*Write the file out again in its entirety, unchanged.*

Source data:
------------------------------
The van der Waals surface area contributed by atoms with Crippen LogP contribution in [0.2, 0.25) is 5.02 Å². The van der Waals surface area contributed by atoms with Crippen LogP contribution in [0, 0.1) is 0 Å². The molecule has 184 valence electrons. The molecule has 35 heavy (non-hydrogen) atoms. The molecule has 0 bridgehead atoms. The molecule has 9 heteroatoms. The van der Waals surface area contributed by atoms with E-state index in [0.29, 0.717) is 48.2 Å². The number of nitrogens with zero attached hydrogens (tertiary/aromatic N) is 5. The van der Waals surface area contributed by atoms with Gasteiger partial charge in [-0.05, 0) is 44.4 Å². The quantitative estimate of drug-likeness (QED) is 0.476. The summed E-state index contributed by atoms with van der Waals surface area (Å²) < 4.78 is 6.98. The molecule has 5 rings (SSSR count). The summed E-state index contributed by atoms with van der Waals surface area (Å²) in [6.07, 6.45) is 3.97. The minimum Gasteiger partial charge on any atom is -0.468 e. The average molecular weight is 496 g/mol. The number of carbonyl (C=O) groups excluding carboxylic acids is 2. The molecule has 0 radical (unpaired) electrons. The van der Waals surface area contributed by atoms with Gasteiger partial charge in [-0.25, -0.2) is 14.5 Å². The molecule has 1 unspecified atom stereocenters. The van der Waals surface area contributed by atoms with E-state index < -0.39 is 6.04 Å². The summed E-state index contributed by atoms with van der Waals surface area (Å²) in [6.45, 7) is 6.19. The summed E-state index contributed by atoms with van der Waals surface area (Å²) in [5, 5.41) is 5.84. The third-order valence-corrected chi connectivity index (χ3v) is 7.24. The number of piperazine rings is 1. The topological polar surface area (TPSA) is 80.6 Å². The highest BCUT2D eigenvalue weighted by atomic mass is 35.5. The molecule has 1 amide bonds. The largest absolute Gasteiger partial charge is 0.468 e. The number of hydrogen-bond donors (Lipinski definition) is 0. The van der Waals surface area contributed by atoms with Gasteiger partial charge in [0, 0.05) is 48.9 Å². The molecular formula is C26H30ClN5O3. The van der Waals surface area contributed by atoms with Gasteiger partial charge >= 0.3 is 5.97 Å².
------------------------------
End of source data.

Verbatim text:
The van der Waals surface area contributed by atoms with Crippen LogP contribution in [0.2, 0.25) is 5.02 Å². The van der Waals surface area contributed by atoms with Crippen LogP contribution in [0, 0.1) is 0 Å². The molecule has 184 valence electrons. The molecule has 35 heavy (non-hydrogen) atoms. The molecule has 0 bridgehead atoms. The molecule has 9 heteroatoms. The van der Waals surface area contributed by atoms with E-state index in [0.29, 0.717) is 48.2 Å². The number of nitrogens with zero attached hydrogens (tertiary/aromatic N) is 5. The van der Waals surface area contributed by atoms with Gasteiger partial charge in [-0.05, 0) is 44.4 Å². The quantitative estimate of drug-likeness (QED) is 0.476. The summed E-state index contributed by atoms with van der Waals surface area (Å²) < 4.78 is 6.98. The molecule has 5 rings (SSSR count). The summed E-state index contributed by atoms with van der Waals surface area (Å²) in [6.07, 6.45) is 3.97. The minimum Gasteiger partial charge on any atom is -0.468 e. The average molecular weight is 496 g/mol. The number of carbonyl (C=O) groups excluding carboxylic acids is 2. The molecule has 0 radical (unpaired) electrons. The van der Waals surface area contributed by atoms with Gasteiger partial charge in [-0.25, -0.2) is 14.5 Å². The molecule has 1 unspecified atom stereocenters. The van der Waals surface area contributed by atoms with E-state index < -0.39 is 6.04 Å². The summed E-state index contributed by atoms with van der Waals surface area (Å²) in [6.45, 7) is 6.19. The summed E-state index contributed by atoms with van der Waals surface area (Å²) in [5, 5.41) is 5.84. The third-order valence-corrected chi connectivity index (χ3v) is 7.24. The number of piperazine rings is 1. The topological polar surface area (TPSA) is 80.6 Å². The highest BCUT2D eigenvalue weighted by atomic mass is 35.5. The molecule has 1 amide bonds. The largest absolute Gasteiger partial charge is 0.468 e. The number of hydrogen-bond donors (Lipinski definition) is 0. The van der Waals surface area contributed by atoms with Gasteiger partial charge in [0, 0.05) is 48.9 Å². The molecular formula is C26H30ClN5O3. The van der Waals surface area contributed by atoms with Gasteiger partial charge >= 0.3 is 5.97 Å².